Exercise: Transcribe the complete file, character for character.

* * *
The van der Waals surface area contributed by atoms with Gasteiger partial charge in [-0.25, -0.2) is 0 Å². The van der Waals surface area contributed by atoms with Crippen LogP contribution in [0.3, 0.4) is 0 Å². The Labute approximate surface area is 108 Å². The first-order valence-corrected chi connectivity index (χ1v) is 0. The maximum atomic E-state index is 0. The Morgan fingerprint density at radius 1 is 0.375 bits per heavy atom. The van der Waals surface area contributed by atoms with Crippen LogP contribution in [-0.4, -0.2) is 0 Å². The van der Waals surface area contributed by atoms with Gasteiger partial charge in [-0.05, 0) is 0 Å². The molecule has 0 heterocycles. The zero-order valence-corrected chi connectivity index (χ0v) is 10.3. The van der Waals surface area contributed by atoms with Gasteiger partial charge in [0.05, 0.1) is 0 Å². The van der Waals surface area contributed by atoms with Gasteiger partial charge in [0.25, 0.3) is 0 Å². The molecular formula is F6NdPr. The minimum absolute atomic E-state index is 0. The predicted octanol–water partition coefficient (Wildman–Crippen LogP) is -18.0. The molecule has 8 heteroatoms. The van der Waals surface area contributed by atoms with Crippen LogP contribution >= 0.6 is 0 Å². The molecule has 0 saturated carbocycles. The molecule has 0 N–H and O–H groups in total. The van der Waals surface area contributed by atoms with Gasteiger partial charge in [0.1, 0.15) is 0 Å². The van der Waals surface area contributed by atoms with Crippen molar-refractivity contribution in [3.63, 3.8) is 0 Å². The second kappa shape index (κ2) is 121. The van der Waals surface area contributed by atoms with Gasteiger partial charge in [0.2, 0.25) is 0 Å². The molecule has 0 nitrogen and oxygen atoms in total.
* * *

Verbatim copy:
The van der Waals surface area contributed by atoms with Gasteiger partial charge in [-0.25, -0.2) is 0 Å². The van der Waals surface area contributed by atoms with Crippen LogP contribution in [0.3, 0.4) is 0 Å². The Labute approximate surface area is 108 Å². The first-order valence-corrected chi connectivity index (χ1v) is 0. The maximum atomic E-state index is 0. The Morgan fingerprint density at radius 1 is 0.375 bits per heavy atom. The van der Waals surface area contributed by atoms with Crippen LogP contribution in [-0.4, -0.2) is 0 Å². The van der Waals surface area contributed by atoms with Gasteiger partial charge in [-0.05, 0) is 0 Å². The molecule has 0 heterocycles. The zero-order valence-corrected chi connectivity index (χ0v) is 10.3. The van der Waals surface area contributed by atoms with Gasteiger partial charge in [0.05, 0.1) is 0 Å². The van der Waals surface area contributed by atoms with Gasteiger partial charge in [0.25, 0.3) is 0 Å². The molecular formula is F6NdPr. The minimum absolute atomic E-state index is 0. The predicted octanol–water partition coefficient (Wildman–Crippen LogP) is -18.0. The molecule has 8 heteroatoms. The van der Waals surface area contributed by atoms with Crippen LogP contribution >= 0.6 is 0 Å². The molecule has 0 saturated carbocycles. The molecule has 0 N–H and O–H groups in total. The van der Waals surface area contributed by atoms with Gasteiger partial charge in [0.1, 0.15) is 0 Å². The van der Waals surface area contributed by atoms with Crippen molar-refractivity contribution in [3.63, 3.8) is 0 Å². The second kappa shape index (κ2) is 121. The van der Waals surface area contributed by atoms with Gasteiger partial charge in [0.2, 0.25) is 0 Å². The molecule has 0 nitrogen and oxygen atoms in total.